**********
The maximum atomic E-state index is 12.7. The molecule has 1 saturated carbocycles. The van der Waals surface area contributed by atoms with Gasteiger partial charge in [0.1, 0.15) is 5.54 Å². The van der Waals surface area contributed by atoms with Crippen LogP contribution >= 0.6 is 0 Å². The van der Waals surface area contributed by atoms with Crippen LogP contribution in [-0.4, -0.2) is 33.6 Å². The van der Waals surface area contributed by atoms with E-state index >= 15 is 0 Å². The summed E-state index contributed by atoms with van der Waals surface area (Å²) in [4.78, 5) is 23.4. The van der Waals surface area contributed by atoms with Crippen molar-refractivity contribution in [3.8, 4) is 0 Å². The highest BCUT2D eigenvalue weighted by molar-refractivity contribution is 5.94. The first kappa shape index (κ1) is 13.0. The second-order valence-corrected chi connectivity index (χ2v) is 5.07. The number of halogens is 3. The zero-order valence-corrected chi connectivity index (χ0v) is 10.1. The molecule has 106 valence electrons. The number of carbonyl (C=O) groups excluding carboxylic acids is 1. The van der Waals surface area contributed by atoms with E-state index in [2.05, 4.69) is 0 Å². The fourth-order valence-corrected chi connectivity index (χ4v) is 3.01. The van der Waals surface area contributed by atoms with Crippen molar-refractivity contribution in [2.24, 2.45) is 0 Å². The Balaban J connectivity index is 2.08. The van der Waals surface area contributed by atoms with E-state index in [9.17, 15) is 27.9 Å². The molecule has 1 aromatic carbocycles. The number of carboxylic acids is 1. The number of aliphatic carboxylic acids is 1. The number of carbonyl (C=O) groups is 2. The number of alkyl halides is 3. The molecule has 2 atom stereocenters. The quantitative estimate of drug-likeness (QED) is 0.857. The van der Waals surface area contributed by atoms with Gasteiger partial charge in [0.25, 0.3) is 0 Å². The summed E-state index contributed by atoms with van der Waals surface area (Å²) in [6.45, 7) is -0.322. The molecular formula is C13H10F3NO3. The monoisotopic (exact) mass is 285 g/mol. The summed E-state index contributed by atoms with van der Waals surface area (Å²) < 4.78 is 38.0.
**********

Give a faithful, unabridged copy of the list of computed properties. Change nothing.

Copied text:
The maximum atomic E-state index is 12.7. The molecule has 1 saturated carbocycles. The van der Waals surface area contributed by atoms with Gasteiger partial charge in [0.1, 0.15) is 5.54 Å². The van der Waals surface area contributed by atoms with Crippen LogP contribution >= 0.6 is 0 Å². The van der Waals surface area contributed by atoms with Crippen LogP contribution in [-0.4, -0.2) is 33.6 Å². The van der Waals surface area contributed by atoms with E-state index >= 15 is 0 Å². The summed E-state index contributed by atoms with van der Waals surface area (Å²) in [4.78, 5) is 23.4. The van der Waals surface area contributed by atoms with Crippen molar-refractivity contribution in [3.8, 4) is 0 Å². The highest BCUT2D eigenvalue weighted by molar-refractivity contribution is 5.94. The first kappa shape index (κ1) is 13.0. The second-order valence-corrected chi connectivity index (χ2v) is 5.07. The number of halogens is 3. The zero-order valence-corrected chi connectivity index (χ0v) is 10.1. The molecule has 106 valence electrons. The number of carbonyl (C=O) groups excluding carboxylic acids is 1. The van der Waals surface area contributed by atoms with E-state index in [2.05, 4.69) is 0 Å². The fourth-order valence-corrected chi connectivity index (χ4v) is 3.01. The van der Waals surface area contributed by atoms with Crippen molar-refractivity contribution in [2.24, 2.45) is 0 Å². The Balaban J connectivity index is 2.08. The van der Waals surface area contributed by atoms with E-state index in [9.17, 15) is 27.9 Å². The molecule has 1 aromatic carbocycles. The number of carboxylic acids is 1. The number of aliphatic carboxylic acids is 1. The number of carbonyl (C=O) groups is 2. The number of alkyl halides is 3. The molecule has 2 atom stereocenters. The quantitative estimate of drug-likeness (QED) is 0.857. The van der Waals surface area contributed by atoms with Gasteiger partial charge in [0.25, 0.3) is 0 Å². The summed E-state index contributed by atoms with van der Waals surface area (Å²) in [6.45, 7) is -0.322. The molecular formula is C13H10F3NO3. The monoisotopic (exact) mass is 285 g/mol. The summed E-state index contributed by atoms with van der Waals surface area (Å²) < 4.78 is 38.0.